and the St. Paul Chamber Orchestra in a Baroque Concert which featured
soprano, Ellie Ameling singing Gluck, Vivaldi and Handel.
Awards were given at this
MPC to Robert Conrad, WCLV, a commercial syndicator who never missed an
MPC, for "his continued years of friendship and support of the Music Personnel
Conference", and the first Distinguished Service Award went to Linda Clauder,
AMPPR incorporation continued
to move at a "snail's pace". Mordecai continued as Chairman, Victor Ledin
was appointed MUSIC NOTES Editor and Board members included Peter Goldsmith,
WNED, treasurer; David Paisley, KSOZ; Lowell Dorman, WVIK; John Montanari,
WFCR; John Hunt, WBFO; Al Pryor, WBGO; and Mary Edwards, KWMU.
David and Lowell were appointed
to conduct a survey to help plan the l983 conference.
The conference (Oct. 26-30)
was co-sponsored by WBEZ, Carole Nolan, Manager and WFMT, Ray Nordstrand,
Manager, with emphasis on jazz. Coordination was provided by David Paiskey,
KSOZ; and Lowell Dorman, WVIK. We stayed at the Executive Houser where
rooms were $78 and registration $l25.
Prior to registration, we
had a chance to attend the Dame Myra Hess Memorial Concert at the Chicago
Public Library for a concert by Kees Kooper, vln, and Mary Louise Boehm,
pf. The opening reception at the Chicago Arts Club featured a harpsichord
recital by David Schrader. We had many options in Chicago including "La
Cenerentola" at the Lyric Opera, Itzhak Perlman and Samuel Sanders on the
same night, or the Chicago Symphony Orchestra.
From the jazz world we welcomed
Lee Bash; Warrick Carter and Herb Wong from NAJE; Art Lange, John McDonough
and Chuck Suber, former editor of down beat and Bob Cohen, Dr. Jazz Productions.
WFMT's Norman Pellegrini, NPR's Fred Calland and Mitch Miller, joined the
"aesthetics" panel. WFMT's Jim Unrath and staff led a panel on "Remotes"
and another on "New Technology." There were over l4 panels--some kind of
Ray Nordstrand offered his
personal guide to Chicago restaurants and several of us took him up on
his offer for Szechuan on Michigan Avenue. Chicago was fun, but expensive
the hotel was convenient, but the meeting rooms were crowded and smokey...the
Windy City lived up to its reputation.
Other outsiders attending
were Peter Clancy, Polygram; Claudia Dumitrescu, Moss Music; Rene Goiffon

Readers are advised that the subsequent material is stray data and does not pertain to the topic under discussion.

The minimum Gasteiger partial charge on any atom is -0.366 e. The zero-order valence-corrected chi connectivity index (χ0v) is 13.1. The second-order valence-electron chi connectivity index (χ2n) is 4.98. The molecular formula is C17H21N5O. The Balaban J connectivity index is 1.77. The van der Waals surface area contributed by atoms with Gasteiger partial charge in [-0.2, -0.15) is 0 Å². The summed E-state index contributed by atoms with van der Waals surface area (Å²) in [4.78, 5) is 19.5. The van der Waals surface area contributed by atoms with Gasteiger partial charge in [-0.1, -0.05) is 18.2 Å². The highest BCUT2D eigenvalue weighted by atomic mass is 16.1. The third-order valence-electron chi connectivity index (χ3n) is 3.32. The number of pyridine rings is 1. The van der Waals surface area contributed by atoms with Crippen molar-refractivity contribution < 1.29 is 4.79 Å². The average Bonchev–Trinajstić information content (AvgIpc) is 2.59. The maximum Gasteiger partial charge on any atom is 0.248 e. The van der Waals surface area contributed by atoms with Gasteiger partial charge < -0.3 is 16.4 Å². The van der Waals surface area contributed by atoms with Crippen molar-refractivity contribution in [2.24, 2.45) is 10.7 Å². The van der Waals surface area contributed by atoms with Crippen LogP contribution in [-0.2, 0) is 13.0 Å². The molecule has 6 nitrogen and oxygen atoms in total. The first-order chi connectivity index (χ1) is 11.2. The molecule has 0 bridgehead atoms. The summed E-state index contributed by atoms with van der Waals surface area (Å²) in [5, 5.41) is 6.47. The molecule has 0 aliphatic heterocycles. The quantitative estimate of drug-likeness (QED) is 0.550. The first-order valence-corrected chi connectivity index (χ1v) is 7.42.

and Robina Young, Harmonia Mundi; Susan Hicks, Canadian Music Center; Jill
Kaufman, Nonesuch; Karen Kieser, CBC; Susan Koscis, CBS; Bill Munger, Bag
Productions; Bill Parker, Intersound Records; Vincent Skrowronski, Eb-Sko
Productions and Gunnar Johansen, Artist Direct.
The new slate for 1983 was
David Paisley, KSOZ, President; Lowell Dorman, WVIK, Vice-President; Mary
Hoffman, WOSU, Secretary; Peter Goldsmith, WNED, Treasurer; Fritzie Silverman,
WQED; Katie Sloan, KFSK; John Hunt, WBFO; Victor Ledin, KQED and Joe Lowery,
WHRO. Mary Hoffman and John McGrody, WOSU were apponted Editors of MUSIC
NOTES and several issues did appear.
The conference was held at the
Rochester Plaza Hotel, October 17-2l, and was coordinated by Marianne Carberry,
WXXI. Fancy brochures, including photos, invited us to this one! The opening
reception was at the International Museum of Photography at the George
Eastman House, with a recital by the New Arts Trio. Following the reception,
guests adjourned to "restaurant row" for dinner on their own. WFMT sponsored
the reception, but the next day we learned that Jess Broadnax had ended
his association with them and would not continue with us at the conference.
An "Early Bird" started us
off with the Victrola featuring Fred Calland, Victor Ledin and Tobias LeBoutillier
from Maine. "High Technologies", led by Nick Nash, Dean Boal and Linda
Clauder, informed the group on how changes in industry and technology would
affect them. Eastman visitors, Professors Warren Benson and Robert Morris,
and composer Barbara Kolb offered a "Composers'" forum. Joe Lowery, WHRO